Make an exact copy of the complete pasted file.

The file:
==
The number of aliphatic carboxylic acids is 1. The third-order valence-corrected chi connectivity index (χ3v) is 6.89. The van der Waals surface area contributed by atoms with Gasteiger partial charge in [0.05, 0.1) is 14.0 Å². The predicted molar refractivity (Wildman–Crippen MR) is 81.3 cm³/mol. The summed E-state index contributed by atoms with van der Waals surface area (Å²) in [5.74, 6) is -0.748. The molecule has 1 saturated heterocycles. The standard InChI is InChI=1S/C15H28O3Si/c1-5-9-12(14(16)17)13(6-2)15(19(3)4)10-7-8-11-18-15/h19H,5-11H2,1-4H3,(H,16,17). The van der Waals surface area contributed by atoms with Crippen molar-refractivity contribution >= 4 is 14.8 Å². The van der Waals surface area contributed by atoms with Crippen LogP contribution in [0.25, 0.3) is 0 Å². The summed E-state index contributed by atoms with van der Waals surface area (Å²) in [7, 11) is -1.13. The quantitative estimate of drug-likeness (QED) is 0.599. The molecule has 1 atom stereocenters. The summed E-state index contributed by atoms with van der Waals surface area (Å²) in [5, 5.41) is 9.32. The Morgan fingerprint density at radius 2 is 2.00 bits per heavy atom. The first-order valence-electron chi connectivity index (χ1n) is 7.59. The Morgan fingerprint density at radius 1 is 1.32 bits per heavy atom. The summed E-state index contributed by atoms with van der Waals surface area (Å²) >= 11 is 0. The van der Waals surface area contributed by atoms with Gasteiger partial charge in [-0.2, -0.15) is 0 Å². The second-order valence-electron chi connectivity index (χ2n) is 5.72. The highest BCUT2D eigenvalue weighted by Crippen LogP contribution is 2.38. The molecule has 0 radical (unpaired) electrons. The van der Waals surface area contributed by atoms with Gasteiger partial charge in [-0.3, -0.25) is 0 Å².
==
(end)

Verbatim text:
The number of aliphatic carboxylic acids is 1. The third-order valence-corrected chi connectivity index (χ3v) is 6.89. The van der Waals surface area contributed by atoms with Gasteiger partial charge in [0.05, 0.1) is 14.0 Å². The predicted molar refractivity (Wildman–Crippen MR) is 81.3 cm³/mol. The summed E-state index contributed by atoms with van der Waals surface area (Å²) in [5.74, 6) is -0.748. The molecule has 1 saturated heterocycles. The standard InChI is InChI=1S/C15H28O3Si/c1-5-9-12(14(16)17)13(6-2)15(19(3)4)10-7-8-11-18-15/h19H,5-11H2,1-4H3,(H,16,17). The van der Waals surface area contributed by atoms with Crippen molar-refractivity contribution >= 4 is 14.8 Å². The van der Waals surface area contributed by atoms with Crippen LogP contribution in [0.25, 0.3) is 0 Å². The summed E-state index contributed by atoms with van der Waals surface area (Å²) in [7, 11) is -1.13. The quantitative estimate of drug-likeness (QED) is 0.599. The molecule has 1 atom stereocenters. The summed E-state index contributed by atoms with van der Waals surface area (Å²) in [5, 5.41) is 9.32. The Morgan fingerprint density at radius 2 is 2.00 bits per heavy atom. The first-order valence-electron chi connectivity index (χ1n) is 7.59. The Morgan fingerprint density at radius 1 is 1.32 bits per heavy atom. The summed E-state index contributed by atoms with van der Waals surface area (Å²) >= 11 is 0. The van der Waals surface area contributed by atoms with Gasteiger partial charge in [-0.2, -0.15) is 0 Å². The second-order valence-electron chi connectivity index (χ2n) is 5.72. The highest BCUT2D eigenvalue weighted by Crippen LogP contribution is 2.38. The molecule has 0 radical (unpaired) electrons. The van der Waals surface area contributed by atoms with Gasteiger partial charge in [-0.3, -0.25) is 0 Å².